“After many months of reflection and internal discussions, we have chosen to make a transition this year in starting to carve out a progressive new role within this institution,” the pair said in a statement posted to Instagram.
They went on, “This geographic balance will enable us to raise our son with an appreciation for the royal tradition into which he was born, while also providing our family with the space to focus on the next chapter, including the launch of our new charitable entity.”
In other words, yes, Harry and Meghan are pretty much quitting being royals, and their departure raises several questions.
- Where will the ex-royal couple live? (Meghan is from Los Angeles, but she spent years living in Canada while filming the TV show “Suits,” back when she was still Meghan Markle.)
- Will Harry finally start using a last name? (The couple’s son, Archie, was given the last name of “Mountbatten-Windsor,” a combination of two names connected to his paternal grandparents.)
- Will Harry, who served in the U.K. military, get a real 9-to-5?
- And how, exactly, do you carve out a “progressive new role” in a centuries-old institution that gives a few individuals massive wealth, fame, and a fanaticism for manners because their ancestors were good at conquering castles and marrying their own distant relatives?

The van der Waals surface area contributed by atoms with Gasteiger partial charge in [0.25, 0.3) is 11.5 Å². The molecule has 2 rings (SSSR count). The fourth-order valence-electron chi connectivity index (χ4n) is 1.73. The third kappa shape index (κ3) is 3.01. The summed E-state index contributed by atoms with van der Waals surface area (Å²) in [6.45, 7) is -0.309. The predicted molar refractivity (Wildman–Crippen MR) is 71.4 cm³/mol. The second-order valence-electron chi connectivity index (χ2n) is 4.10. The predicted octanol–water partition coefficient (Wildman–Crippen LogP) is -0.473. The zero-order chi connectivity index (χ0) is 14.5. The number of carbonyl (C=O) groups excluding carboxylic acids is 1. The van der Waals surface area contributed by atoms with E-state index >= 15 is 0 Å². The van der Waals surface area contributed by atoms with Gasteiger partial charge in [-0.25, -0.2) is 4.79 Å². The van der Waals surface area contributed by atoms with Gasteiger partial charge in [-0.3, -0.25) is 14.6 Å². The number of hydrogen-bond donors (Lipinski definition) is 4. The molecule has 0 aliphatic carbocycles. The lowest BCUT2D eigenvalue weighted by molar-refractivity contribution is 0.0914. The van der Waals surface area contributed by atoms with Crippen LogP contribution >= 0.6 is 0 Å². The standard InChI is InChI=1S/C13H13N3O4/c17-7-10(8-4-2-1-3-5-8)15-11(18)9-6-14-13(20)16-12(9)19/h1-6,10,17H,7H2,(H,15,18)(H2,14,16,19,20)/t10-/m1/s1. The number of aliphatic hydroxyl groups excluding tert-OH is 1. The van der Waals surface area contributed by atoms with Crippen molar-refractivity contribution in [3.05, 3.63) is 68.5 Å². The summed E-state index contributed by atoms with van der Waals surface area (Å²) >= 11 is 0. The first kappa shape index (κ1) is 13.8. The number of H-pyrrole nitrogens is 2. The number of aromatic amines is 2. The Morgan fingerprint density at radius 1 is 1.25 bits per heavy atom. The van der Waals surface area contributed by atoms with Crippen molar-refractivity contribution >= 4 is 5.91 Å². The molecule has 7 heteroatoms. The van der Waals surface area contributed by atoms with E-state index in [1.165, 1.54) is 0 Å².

Buckingham Palace, at least, doesn’t seem to have the answers to any of those questions. In a statement released shortly after Harry and Meghan went public, the Palace said that “discussions” about the pair’s future are “at an early stage.”
“We understand their desire to take a different approach, but these are complicated issues that will take time to work through,” the Palace said.
But according to BBC royal correspondent Johnny Dymond, the discussions weren’t “at an early stage” — they were essentially nonexistent.
“BBC understands that no other member of the Royal Family was consulted before Harry and Meghan issued their personal statement tonight, the Palace is understood to be ‘disappointed,’” he wrote.
Regardless of how the split went down, it was a long time coming. Harry and Meghan have spent months feuding with — and even suing — British tabloids. Back in October, Harry even blasted what he called “select media” in an unprecedented open letter, where he wrote, “I lost my mother and now I watch my wife falling victim to the same powerful forces.”